Download the authoritative guide: Cloud Computing 2018: Using the Cloud to Transform Your Business
Legislation to make illegal file swapping a felony was introduced in the U.S. House of Representatives Wednesday by John Conyers (D.-Mich.) and Howard Berman (D.-Calif.).
The bill carries penalties of up to five years in prison and a $250,000 fine for uploading a copyrighted file to a peer-to-peer (P2P) network.
The bill assumes each copyrighted work put on a P2P network was copied at least 10 times for a retail value of $2,500. The total retail value would make swapping a single file a felony.
The legislation also bans the practice of videotaping a movie in a theater.
Entitled the Author, Consumer and Computer Owner Protection and Security Act of 2003 (ACCOPS), the bill calls for an additional $5 million to augment the current $10 million allocated to the Justice Department to investigate copyright crimes.
The bill requires that file-sharing sites get consumer consent before searching a computer for content or to store files. In addition, the legislation would enable better information sharing between countries about copyright piracy.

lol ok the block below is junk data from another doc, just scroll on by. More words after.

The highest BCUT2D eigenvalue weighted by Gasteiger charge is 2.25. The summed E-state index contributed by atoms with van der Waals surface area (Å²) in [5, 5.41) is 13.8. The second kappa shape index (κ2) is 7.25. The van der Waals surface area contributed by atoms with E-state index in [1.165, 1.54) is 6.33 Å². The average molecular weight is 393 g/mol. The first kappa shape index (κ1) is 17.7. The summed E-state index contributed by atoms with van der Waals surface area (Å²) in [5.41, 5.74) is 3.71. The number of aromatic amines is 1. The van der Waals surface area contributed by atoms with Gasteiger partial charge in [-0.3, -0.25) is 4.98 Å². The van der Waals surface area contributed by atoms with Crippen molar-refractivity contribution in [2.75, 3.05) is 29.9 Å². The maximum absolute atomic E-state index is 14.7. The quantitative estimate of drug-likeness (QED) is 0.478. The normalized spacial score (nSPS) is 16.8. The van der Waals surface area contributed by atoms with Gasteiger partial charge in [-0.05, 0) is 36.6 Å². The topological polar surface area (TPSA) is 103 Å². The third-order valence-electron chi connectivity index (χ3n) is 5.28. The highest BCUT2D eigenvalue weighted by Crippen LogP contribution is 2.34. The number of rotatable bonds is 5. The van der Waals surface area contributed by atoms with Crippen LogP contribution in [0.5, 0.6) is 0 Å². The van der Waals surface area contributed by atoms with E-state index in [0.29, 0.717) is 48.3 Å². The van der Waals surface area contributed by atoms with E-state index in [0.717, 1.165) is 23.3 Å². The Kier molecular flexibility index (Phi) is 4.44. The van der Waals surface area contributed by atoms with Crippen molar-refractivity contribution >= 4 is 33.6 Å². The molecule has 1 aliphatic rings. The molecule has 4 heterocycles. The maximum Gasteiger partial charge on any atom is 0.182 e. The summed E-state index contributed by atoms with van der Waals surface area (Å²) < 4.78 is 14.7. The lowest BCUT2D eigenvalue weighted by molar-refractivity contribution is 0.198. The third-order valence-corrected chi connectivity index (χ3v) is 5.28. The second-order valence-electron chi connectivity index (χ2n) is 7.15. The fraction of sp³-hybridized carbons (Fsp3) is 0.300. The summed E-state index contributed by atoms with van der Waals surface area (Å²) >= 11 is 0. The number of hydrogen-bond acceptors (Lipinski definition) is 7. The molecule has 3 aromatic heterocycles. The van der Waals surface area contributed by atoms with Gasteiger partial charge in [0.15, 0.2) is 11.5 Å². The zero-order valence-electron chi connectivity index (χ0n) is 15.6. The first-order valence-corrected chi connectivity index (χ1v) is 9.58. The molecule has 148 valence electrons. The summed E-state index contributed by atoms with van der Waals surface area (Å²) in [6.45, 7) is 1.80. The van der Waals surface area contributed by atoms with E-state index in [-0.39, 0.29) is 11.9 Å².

A further provision of the bill would make it a federal offense to provide false information when registering a domain name.
The bill comes just two weeks after the Recording Industry Association of America (RIAA) issued a warning to P2P users that it planned to file "thousands of lawsuits" against individual computer users.
The RIAA, which has also filed lawsuits against the major P2P networks such as Kazaa, Morpheus and Grokster, has urged users of file-sharing programs to disable file-uploading capabilities and take steps to block copyrighted music from being pirated.
Kazaa, Morpheus and Grokster all have features built in to disable the software's uploading capacity and the RIAA legal threat is seen as an attempt to scare users into blocking uploads.
Statistics from Nielsen/NetRatings show that P2P traffic dropped more than 15 percent in the first week after the RIAA threat.
April, the RIAA filed four lawsuits against university students operating "Napster-like internal campus networks" that aid in the theft of copyrighted songs.
Those lawsuits were settled with the students agreeing to pay damages ranging from $12,000 and $17,500 each.